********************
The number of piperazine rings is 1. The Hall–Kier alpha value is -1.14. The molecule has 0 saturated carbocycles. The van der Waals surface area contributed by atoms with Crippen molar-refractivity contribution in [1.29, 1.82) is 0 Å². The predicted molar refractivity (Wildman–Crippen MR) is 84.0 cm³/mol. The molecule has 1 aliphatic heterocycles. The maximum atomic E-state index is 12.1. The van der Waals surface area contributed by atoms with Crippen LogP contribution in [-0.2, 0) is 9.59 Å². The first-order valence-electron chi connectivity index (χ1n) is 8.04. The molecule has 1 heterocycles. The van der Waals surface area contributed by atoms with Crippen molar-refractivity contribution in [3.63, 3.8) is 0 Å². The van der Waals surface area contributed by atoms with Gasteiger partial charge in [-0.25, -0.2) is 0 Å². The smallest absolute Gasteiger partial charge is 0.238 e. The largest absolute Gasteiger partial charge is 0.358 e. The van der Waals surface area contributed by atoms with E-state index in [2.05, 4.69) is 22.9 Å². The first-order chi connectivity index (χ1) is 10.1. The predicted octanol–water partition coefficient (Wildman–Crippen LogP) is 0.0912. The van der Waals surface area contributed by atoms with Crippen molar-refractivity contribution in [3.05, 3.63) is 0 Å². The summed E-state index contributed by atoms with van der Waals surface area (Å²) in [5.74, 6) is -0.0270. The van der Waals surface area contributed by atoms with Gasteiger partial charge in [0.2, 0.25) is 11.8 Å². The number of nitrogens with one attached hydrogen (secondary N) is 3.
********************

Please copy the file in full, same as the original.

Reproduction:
The number of piperazine rings is 1. The Hall–Kier alpha value is -1.14. The molecule has 0 saturated carbocycles. The van der Waals surface area contributed by atoms with Crippen molar-refractivity contribution in [1.29, 1.82) is 0 Å². The predicted molar refractivity (Wildman–Crippen MR) is 84.0 cm³/mol. The molecule has 1 aliphatic heterocycles. The maximum atomic E-state index is 12.1. The van der Waals surface area contributed by atoms with Crippen LogP contribution in [-0.2, 0) is 9.59 Å². The first-order valence-electron chi connectivity index (χ1n) is 8.04. The molecule has 1 heterocycles. The van der Waals surface area contributed by atoms with Crippen molar-refractivity contribution in [3.63, 3.8) is 0 Å². The van der Waals surface area contributed by atoms with Gasteiger partial charge in [-0.25, -0.2) is 0 Å². The smallest absolute Gasteiger partial charge is 0.238 e. The largest absolute Gasteiger partial charge is 0.358 e. The van der Waals surface area contributed by atoms with E-state index in [2.05, 4.69) is 22.9 Å². The first-order chi connectivity index (χ1) is 10.1. The predicted octanol–water partition coefficient (Wildman–Crippen LogP) is 0.0912. The van der Waals surface area contributed by atoms with Crippen molar-refractivity contribution in [3.05, 3.63) is 0 Å². The summed E-state index contributed by atoms with van der Waals surface area (Å²) in [5.74, 6) is -0.0270. The van der Waals surface area contributed by atoms with Gasteiger partial charge in [0.2, 0.25) is 11.8 Å². The number of nitrogens with one attached hydrogen (secondary N) is 3.